Category Archives: education

On being non-academic as well

By | June 17, 2015

On the Quora answer site, the question was recently posed, “Do PhD students get time to pursue their hobbies?” By the time I saw it, they were already some 41 answers posted, many of which spoke negatively about opportunities for extra-academic activity. For me, this seems like an opportunity to reflect on the other half of what I… Read More »

Is competency-based education disruptive?

By | May 4, 2015

Michelle Weise just published an interview in Management & Strategy Issues in Digital Higher Ed called “Competency-Based “Hire” Education”, which became the focus of a LinkedIn discussion on whether CBE ought to be considered a “disruptive innovation”. The idea of innovations as disruptive was popularized by Clayton Christenson of the Harvard Business School, and has received a lot… Read More »

Stories in research – Two parts in search of a message

By | May 4, 2015

In response to an interesting piece called “The Danger of a Single Student Story” published in Medium by Shawn White, I offered an extended comment dealing with the importance of stories in research. This follows up on and relates to another article I published in the LinkedIn Pulse blog, called “Research is Hardwired“, in which I contended that… Read More »

Truth and consistency – a meditation on meaning

By | April 16, 2015

“What is truth? said jesting Pilate, and would not stay for an answer.” (Francis Bacon) There’s been a LinkedIn discussion on the question of whether there are “multiple truths” to be acknowledged in the classroom. I participated in that discussion; what follows is adapted from my comments there. But I thought it an interesting enough question that it… Read More »

Parsing knowledge: Courses, competencies, or whatever? (Part 2)

By | April 6, 2015

(Part 1 of this discussion is found here.) Having chaired a curriculum committee at one university and been a member of the same committee at a couple of others, I’ve seen curricula defined in many different ways.. Some schools require that courses be taken in a particular sequence; others allow courses to be taken more or less at… Read More »

Parsing knowledge: Courses, competencies, or whatever? (Part 1)

By | April 4, 2015

The term “curriculum” has been around since the Middle Ages as a term to describe the set of offerings made available by an educational institution, at any level. Precisely prescribed sequences of educational events are a relatively new phenomenon in education, and are by no means practiced everywhere. Universities in the UK, for example, tend to have somewhat… Read More »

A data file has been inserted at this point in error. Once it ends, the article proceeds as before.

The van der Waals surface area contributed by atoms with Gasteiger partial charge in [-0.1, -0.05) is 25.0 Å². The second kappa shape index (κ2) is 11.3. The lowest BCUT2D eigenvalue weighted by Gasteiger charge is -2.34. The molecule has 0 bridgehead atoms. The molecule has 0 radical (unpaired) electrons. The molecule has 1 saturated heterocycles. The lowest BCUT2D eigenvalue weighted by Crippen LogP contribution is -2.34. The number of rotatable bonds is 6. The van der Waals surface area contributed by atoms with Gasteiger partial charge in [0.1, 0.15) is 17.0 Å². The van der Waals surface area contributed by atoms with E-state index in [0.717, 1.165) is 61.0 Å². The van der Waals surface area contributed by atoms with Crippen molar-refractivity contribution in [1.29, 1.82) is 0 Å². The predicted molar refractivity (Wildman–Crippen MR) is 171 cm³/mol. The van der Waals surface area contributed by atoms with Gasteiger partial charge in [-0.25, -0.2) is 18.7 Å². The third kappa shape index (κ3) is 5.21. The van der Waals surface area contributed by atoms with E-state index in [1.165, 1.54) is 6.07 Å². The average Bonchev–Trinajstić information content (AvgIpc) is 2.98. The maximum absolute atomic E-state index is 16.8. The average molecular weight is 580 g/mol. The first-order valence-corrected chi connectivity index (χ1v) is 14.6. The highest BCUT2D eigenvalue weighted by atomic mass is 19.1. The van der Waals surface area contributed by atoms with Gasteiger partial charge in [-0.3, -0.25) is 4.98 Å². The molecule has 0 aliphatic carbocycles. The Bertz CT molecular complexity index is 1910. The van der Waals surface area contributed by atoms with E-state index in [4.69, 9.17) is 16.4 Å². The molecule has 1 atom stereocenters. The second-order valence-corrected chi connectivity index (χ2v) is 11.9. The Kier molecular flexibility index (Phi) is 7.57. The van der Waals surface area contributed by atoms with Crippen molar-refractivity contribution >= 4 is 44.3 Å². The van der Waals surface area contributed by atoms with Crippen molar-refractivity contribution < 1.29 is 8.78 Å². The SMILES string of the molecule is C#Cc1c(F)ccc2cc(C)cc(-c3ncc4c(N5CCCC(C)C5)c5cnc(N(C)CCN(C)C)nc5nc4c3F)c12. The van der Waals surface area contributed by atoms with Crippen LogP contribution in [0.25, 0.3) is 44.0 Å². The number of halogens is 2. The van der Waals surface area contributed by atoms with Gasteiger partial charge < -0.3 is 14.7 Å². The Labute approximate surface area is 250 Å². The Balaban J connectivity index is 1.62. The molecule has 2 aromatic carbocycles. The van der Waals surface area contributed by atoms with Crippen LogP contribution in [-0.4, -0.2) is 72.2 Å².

The new credentialing

By | February 14, 2015

Bernard Bull writes a consistently interesting blog on a variety of topics related to education. In his latest edition, he describes himself as “An academic who cheers for badges and the demonopolization of higher education”. Once I got past my initial reading of his topic as relating to the prevalence of demons in higher education (a point with… Read More »

MOOC, we hardly knew ye

By | February 10, 2015

There’s an interesting article in the Chronicle of Higher Education this week by Steve Kolowich, entitled “The MOOC Hype Fades, in 3 Charts”, reporting on a new survey of academic leaders about their attitudes toward the MOOC phenomenon. Essentially, the results indicated a high degree of disillusionment with this approach, reflecting its failure to deliver on promises related… Read More »

Competency-based Education (Part 4)

By | February 1, 2015

A good many years ago, when we were first putting together the curriculum for the all-online university, TUI (that would later become Trident University), I suggested a version of competency-based education that would entail the assembly of a degree out of a series of specific sub- degrees. Although I never worked out all the details of this approach,… Read More »

Competency-based Education (Part 3)

By | January 30, 2015

In this part of the discussion, I’m going to present an example of how CBE thinking interacts with a real-world problem. As part of the recent LinkedIn dialogue, I tried to think about how CBE might approach one of my own experienced areas of competence – data analysis. Our personal case studies (N=1) are always good sources of… Read More »